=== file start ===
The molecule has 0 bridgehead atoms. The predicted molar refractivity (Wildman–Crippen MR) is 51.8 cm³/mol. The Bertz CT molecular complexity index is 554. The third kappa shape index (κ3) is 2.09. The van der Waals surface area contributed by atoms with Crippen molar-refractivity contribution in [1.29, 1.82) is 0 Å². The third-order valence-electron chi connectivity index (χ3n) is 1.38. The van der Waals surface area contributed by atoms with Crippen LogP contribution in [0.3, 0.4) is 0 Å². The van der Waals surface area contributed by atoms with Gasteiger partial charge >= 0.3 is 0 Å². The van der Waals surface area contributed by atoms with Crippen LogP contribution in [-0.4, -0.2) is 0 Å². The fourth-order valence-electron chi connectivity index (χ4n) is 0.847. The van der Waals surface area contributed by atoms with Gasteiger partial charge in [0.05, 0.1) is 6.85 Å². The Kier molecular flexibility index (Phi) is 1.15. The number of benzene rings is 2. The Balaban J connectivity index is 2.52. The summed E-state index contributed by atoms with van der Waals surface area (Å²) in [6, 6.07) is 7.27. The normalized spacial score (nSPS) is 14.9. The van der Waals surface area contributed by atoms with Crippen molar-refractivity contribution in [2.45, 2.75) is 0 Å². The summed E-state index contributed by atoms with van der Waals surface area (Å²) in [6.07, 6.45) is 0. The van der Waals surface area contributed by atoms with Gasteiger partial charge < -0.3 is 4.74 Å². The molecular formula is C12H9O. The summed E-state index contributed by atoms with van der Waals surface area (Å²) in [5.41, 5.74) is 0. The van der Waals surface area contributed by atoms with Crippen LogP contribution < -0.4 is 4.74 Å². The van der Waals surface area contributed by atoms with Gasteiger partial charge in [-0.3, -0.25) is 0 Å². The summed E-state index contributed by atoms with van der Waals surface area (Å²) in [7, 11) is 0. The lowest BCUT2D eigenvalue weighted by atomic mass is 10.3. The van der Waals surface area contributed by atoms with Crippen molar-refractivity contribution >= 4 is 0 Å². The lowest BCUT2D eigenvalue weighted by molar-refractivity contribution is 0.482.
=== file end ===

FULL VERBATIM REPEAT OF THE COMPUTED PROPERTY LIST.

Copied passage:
The molecule has 0 bridgehead atoms. The predicted molar refractivity (Wildman–Crippen MR) is 51.8 cm³/mol. The Bertz CT molecular complexity index is 554. The third kappa shape index (κ3) is 2.09. The van der Waals surface area contributed by atoms with Crippen molar-refractivity contribution in [1.29, 1.82) is 0 Å². The third-order valence-electron chi connectivity index (χ3n) is 1.38. The van der Waals surface area contributed by atoms with Crippen LogP contribution in [0.3, 0.4) is 0 Å². The van der Waals surface area contributed by atoms with Gasteiger partial charge >= 0.3 is 0 Å². The van der Waals surface area contributed by atoms with Crippen LogP contribution in [-0.4, -0.2) is 0 Å². The fourth-order valence-electron chi connectivity index (χ4n) is 0.847. The van der Waals surface area contributed by atoms with Gasteiger partial charge in [0.05, 0.1) is 6.85 Å². The Kier molecular flexibility index (Phi) is 1.15. The number of benzene rings is 2. The Balaban J connectivity index is 2.52. The summed E-state index contributed by atoms with van der Waals surface area (Å²) in [6, 6.07) is 7.27. The normalized spacial score (nSPS) is 14.9. The van der Waals surface area contributed by atoms with Crippen molar-refractivity contribution in [2.45, 2.75) is 0 Å². The summed E-state index contributed by atoms with van der Waals surface area (Å²) in [6.07, 6.45) is 0. The van der Waals surface area contributed by atoms with Gasteiger partial charge < -0.3 is 4.74 Å². The molecular formula is C12H9O. The summed E-state index contributed by atoms with van der Waals surface area (Å²) in [5.41, 5.74) is 0. The van der Waals surface area contributed by atoms with Crippen LogP contribution < -0.4 is 4.74 Å². The van der Waals surface area contributed by atoms with Gasteiger partial charge in [-0.3, -0.25) is 0 Å². The summed E-state index contributed by atoms with van der Waals surface area (Å²) in [7, 11) is 0. The lowest BCUT2D eigenvalue weighted by atomic mass is 10.3. The van der Waals surface area contributed by atoms with Crippen molar-refractivity contribution >= 4 is 0 Å². The lowest BCUT2D eigenvalue weighted by molar-refractivity contribution is 0.482.